Finally arriving in Oslo

Trip Start Aug 12, 2012
Trip End Aug 29, 2012

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Flag of Norway  , Oslo,
Friday, August 24, 2012

Woke up at 6:45 and packed our bags. Breakfast was another wonderful meal filled with too many choices, so I nibbled on a great many different items.  We were on the road by 8:30 and on our way to our final destination of Oslo.

Our first stop today was in a nearby town of Torpo, which boasted a Stave Church that was built in 1192 and dedicated to Saint Margareta.  It is the oldest building within the Hallingdal Valley.  Margareta, or Margaret the Virgin (d. 304) was made a martyr, since she had refused to marry the King of Antioch.  As a result she was flogged, humiliated, tortured, and later beheaded for her refusal.  A portion of the church was taken down to make way for a new church next door in 1880.  At the same time wood was used to build houses in the community and items were confiscated.  In the 1970's there was a revival to preserve the old stave churches and try to bring them back to their original form.  After the tour, I talked to our guide, Ingebjorg Tragethon, who happened to live in Gol, where my ancestors resided.  She knew the name of the man who we arranged to meet with (Halgrim Ulsaker), and also of several of the family names that still live in the area.  We exchanged numbers for possibly meeting with her on Sunday afternoon.  In addition, I purchased a guide of the 29 Norway Stave Churches for 125 kroner.  Unfortunately, I didn’t realize until several hours later that I had taken the Norwegian version rather than the English version.  Maybe I can exchange it on Sunday when I go to meet Halgrim.

We drove through Gol shortly after our trip to Torpo, which was an unexpected stop, since our driver had to pick up a part for the bus.  The Hallingdal Valley is definitely a beautiful area, and can’t wait to explore more here in a few days.

Our lunch stop was at Kroderen Kro Motel, which had a great view looking out over the water.  We sat in at the table and ate our graham crackers and bread we had confiscated from breakfast, and I got some water for my water-bottle.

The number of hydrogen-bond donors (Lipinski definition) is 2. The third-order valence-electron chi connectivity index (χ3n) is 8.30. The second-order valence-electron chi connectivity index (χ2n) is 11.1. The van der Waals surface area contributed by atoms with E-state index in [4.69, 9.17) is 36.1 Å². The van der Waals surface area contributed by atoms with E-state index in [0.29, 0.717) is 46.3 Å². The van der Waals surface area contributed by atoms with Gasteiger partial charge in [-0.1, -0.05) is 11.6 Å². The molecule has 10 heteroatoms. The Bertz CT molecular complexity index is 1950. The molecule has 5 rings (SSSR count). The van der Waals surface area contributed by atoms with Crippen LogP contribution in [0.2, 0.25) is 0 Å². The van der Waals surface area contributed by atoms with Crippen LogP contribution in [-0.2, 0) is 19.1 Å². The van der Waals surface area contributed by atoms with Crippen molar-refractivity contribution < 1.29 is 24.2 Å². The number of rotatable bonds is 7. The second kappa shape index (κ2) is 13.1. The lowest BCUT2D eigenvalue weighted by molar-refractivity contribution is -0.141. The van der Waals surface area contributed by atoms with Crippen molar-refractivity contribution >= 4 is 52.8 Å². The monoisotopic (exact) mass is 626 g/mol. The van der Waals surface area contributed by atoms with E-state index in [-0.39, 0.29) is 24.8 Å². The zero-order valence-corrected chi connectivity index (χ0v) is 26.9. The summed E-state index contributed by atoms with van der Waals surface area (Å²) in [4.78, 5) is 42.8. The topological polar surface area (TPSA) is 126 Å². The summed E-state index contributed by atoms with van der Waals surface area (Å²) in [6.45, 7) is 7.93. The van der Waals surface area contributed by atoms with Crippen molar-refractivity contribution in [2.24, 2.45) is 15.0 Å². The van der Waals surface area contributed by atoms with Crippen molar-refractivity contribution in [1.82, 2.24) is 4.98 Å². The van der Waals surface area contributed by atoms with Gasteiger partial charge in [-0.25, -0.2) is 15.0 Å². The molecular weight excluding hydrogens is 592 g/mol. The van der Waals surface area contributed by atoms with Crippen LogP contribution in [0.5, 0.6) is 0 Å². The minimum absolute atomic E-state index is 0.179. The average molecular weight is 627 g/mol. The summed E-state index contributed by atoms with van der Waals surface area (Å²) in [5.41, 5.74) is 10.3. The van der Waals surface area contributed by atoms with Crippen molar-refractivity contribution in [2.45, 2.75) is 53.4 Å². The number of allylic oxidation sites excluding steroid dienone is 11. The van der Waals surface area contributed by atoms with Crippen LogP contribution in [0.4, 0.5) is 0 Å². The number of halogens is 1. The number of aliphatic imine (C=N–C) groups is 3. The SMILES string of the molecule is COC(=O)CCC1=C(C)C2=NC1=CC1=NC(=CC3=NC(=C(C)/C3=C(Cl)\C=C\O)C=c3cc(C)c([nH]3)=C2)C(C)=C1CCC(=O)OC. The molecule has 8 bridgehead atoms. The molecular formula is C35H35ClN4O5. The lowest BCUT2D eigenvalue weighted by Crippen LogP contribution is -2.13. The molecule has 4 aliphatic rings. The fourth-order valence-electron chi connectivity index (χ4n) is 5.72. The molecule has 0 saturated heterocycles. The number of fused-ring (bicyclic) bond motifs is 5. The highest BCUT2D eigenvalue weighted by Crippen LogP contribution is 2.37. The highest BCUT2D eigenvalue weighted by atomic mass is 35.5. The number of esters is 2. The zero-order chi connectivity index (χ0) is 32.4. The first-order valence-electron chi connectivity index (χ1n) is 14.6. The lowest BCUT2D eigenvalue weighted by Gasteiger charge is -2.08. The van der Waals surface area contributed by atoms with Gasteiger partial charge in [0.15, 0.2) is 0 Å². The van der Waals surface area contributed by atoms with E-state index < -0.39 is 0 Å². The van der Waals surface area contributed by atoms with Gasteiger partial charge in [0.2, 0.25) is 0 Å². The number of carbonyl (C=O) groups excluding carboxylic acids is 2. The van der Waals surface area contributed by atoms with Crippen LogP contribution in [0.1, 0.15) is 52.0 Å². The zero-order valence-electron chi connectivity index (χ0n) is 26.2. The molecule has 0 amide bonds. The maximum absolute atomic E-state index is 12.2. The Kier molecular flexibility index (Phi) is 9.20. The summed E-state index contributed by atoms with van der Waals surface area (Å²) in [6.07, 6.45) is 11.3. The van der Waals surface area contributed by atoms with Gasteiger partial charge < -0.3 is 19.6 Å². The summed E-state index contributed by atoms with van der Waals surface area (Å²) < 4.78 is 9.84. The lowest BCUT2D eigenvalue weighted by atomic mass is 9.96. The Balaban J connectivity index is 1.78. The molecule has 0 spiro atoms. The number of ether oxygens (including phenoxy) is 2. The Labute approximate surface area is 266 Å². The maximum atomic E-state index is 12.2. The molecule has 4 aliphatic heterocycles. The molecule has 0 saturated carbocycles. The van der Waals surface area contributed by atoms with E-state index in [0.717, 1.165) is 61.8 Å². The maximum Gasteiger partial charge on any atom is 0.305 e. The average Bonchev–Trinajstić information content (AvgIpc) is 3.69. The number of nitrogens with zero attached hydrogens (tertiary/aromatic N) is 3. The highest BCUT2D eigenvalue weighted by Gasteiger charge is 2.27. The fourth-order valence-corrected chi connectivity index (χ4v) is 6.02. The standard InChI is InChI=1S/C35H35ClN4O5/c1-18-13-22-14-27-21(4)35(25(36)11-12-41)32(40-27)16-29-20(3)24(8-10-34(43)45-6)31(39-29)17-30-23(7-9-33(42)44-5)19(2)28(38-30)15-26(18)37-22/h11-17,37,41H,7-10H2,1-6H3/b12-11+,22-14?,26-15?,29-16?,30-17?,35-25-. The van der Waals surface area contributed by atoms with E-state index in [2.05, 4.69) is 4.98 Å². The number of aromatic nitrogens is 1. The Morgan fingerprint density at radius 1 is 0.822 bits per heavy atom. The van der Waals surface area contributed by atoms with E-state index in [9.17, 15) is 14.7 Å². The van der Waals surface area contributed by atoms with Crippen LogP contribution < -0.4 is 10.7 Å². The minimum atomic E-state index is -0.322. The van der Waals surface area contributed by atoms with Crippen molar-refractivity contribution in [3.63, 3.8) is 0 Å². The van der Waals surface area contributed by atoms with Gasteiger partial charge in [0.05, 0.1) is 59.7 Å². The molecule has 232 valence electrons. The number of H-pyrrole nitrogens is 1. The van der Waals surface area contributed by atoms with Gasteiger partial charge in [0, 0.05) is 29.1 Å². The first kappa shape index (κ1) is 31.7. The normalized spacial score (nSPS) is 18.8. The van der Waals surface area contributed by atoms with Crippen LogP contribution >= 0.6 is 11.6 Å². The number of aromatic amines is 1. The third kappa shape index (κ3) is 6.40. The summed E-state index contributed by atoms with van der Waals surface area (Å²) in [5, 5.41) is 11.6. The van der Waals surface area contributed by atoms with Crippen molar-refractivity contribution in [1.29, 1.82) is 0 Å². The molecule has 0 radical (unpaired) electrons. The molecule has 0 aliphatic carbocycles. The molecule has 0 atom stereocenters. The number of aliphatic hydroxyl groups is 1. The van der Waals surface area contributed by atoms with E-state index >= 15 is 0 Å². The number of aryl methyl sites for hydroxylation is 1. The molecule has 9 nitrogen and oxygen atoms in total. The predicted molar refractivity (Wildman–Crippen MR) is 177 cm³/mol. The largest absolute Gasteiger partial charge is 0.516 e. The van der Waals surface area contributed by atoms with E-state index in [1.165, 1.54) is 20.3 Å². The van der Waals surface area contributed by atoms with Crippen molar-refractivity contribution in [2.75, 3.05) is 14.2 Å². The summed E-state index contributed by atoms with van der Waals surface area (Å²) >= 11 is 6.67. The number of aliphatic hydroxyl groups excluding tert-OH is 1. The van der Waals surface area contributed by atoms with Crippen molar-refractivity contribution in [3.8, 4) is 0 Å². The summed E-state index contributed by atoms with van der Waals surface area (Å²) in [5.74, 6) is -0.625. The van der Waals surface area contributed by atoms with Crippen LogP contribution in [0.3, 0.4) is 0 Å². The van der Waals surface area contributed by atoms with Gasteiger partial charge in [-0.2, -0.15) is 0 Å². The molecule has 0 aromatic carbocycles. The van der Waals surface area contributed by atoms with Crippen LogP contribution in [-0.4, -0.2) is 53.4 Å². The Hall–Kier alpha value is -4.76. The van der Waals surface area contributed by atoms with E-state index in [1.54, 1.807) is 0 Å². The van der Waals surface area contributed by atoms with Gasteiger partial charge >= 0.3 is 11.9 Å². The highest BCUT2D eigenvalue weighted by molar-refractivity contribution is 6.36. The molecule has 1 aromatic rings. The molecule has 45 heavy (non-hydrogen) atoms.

From Gol, it was about a two-hour trip along the scenic road between the Steinsfjord to the Tyrifjord.  We stopped by the side of the road for pictures with the most beautiful view of the Fjord below.  Here we got our first group shot of our tour.  We should have done this more often, but it is really difficult to organize such a large group, and there are so many people who would want their cameras used.

We arrived in Oslo at about 2:30 and we had some time to get settled in our room.  Our optional excursion was not going to meet until 6pm, so we had some time to kill.  Therefore, we walked two blocks down to the National Gallery, which houses some of the best known paintings by the Norwegian artists.  The price of admission was 50 kroner, but I think it was something that was well worth the cost.  The only thing disappointing was the fact that some of the famous paintings, such as Edvard Munch’s, "The Scream", you were not allowed to photograph.  However, as usual, I did not let that stop me from taking a picture of it from inside the adjacent room.  The Scream was one of four versions that Munch painted in 1893, and at one time this same painting had been stolen from the museum.  Edvard Munch (1863-1944), which is pronounced as “Moonk”, was one of Norway’s most famous and forward thinking painter, who helped usher in the expressionism period.